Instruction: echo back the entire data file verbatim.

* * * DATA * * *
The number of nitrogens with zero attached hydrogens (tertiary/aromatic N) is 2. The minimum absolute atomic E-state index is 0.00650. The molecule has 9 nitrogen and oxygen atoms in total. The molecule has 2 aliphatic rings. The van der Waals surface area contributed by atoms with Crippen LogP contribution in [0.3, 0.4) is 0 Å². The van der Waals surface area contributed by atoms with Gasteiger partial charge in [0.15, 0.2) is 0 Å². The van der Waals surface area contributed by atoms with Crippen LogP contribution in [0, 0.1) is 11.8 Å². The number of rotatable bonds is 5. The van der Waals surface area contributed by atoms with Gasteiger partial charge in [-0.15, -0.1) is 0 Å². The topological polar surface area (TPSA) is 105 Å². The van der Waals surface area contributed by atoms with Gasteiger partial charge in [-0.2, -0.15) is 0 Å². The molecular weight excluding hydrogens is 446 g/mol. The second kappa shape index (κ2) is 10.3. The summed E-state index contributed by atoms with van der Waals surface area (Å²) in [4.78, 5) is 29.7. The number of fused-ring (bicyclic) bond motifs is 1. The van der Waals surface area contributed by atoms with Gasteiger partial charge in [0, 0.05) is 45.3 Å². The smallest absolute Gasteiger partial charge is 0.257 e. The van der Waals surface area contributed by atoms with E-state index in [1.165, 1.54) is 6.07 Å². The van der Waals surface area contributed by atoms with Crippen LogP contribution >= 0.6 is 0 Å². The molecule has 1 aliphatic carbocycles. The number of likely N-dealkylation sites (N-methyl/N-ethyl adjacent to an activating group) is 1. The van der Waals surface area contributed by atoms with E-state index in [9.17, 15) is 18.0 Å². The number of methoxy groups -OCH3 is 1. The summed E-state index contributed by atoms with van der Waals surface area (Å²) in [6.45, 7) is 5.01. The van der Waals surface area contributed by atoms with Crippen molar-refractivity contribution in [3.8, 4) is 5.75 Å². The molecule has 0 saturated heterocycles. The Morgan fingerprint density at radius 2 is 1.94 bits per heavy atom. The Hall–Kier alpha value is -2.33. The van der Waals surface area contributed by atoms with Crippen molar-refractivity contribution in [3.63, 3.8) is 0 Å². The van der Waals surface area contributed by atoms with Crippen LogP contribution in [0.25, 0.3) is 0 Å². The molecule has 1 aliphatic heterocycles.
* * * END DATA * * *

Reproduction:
The number of nitrogens with zero attached hydrogens (tertiary/aromatic N) is 2. The minimum absolute atomic E-state index is 0.00650. The molecule has 9 nitrogen and oxygen atoms in total. The molecule has 2 aliphatic rings. The van der Waals surface area contributed by atoms with Crippen LogP contribution in [0.3, 0.4) is 0 Å². The van der Waals surface area contributed by atoms with Gasteiger partial charge in [0.15, 0.2) is 0 Å². The van der Waals surface area contributed by atoms with Crippen LogP contribution in [0, 0.1) is 11.8 Å². The number of rotatable bonds is 5. The van der Waals surface area contributed by atoms with Gasteiger partial charge in [-0.15, -0.1) is 0 Å². The topological polar surface area (TPSA) is 105 Å². The van der Waals surface area contributed by atoms with Gasteiger partial charge in [-0.2, -0.15) is 0 Å². The molecular weight excluding hydrogens is 446 g/mol. The second kappa shape index (κ2) is 10.3. The summed E-state index contributed by atoms with van der Waals surface area (Å²) in [4.78, 5) is 29.7. The number of fused-ring (bicyclic) bond motifs is 1. The van der Waals surface area contributed by atoms with Gasteiger partial charge in [0, 0.05) is 45.3 Å². The smallest absolute Gasteiger partial charge is 0.257 e. The van der Waals surface area contributed by atoms with E-state index in [1.165, 1.54) is 6.07 Å². The van der Waals surface area contributed by atoms with Crippen LogP contribution >= 0.6 is 0 Å². The molecule has 1 aliphatic carbocycles. The number of likely N-dealkylation sites (N-methyl/N-ethyl adjacent to an activating group) is 1. The van der Waals surface area contributed by atoms with E-state index in [9.17, 15) is 18.0 Å². The number of methoxy groups -OCH3 is 1. The summed E-state index contributed by atoms with van der Waals surface area (Å²) in [6.45, 7) is 5.01. The van der Waals surface area contributed by atoms with Crippen molar-refractivity contribution in [3.8, 4) is 5.75 Å². The molecule has 0 saturated heterocycles. The Morgan fingerprint density at radius 2 is 1.94 bits per heavy atom. The Hall–Kier alpha value is -2.33. The van der Waals surface area contributed by atoms with Crippen molar-refractivity contribution in [3.63, 3.8) is 0 Å². The van der Waals surface area contributed by atoms with Crippen LogP contribution in [0.25, 0.3) is 0 Å². The molecule has 1 aliphatic heterocycles.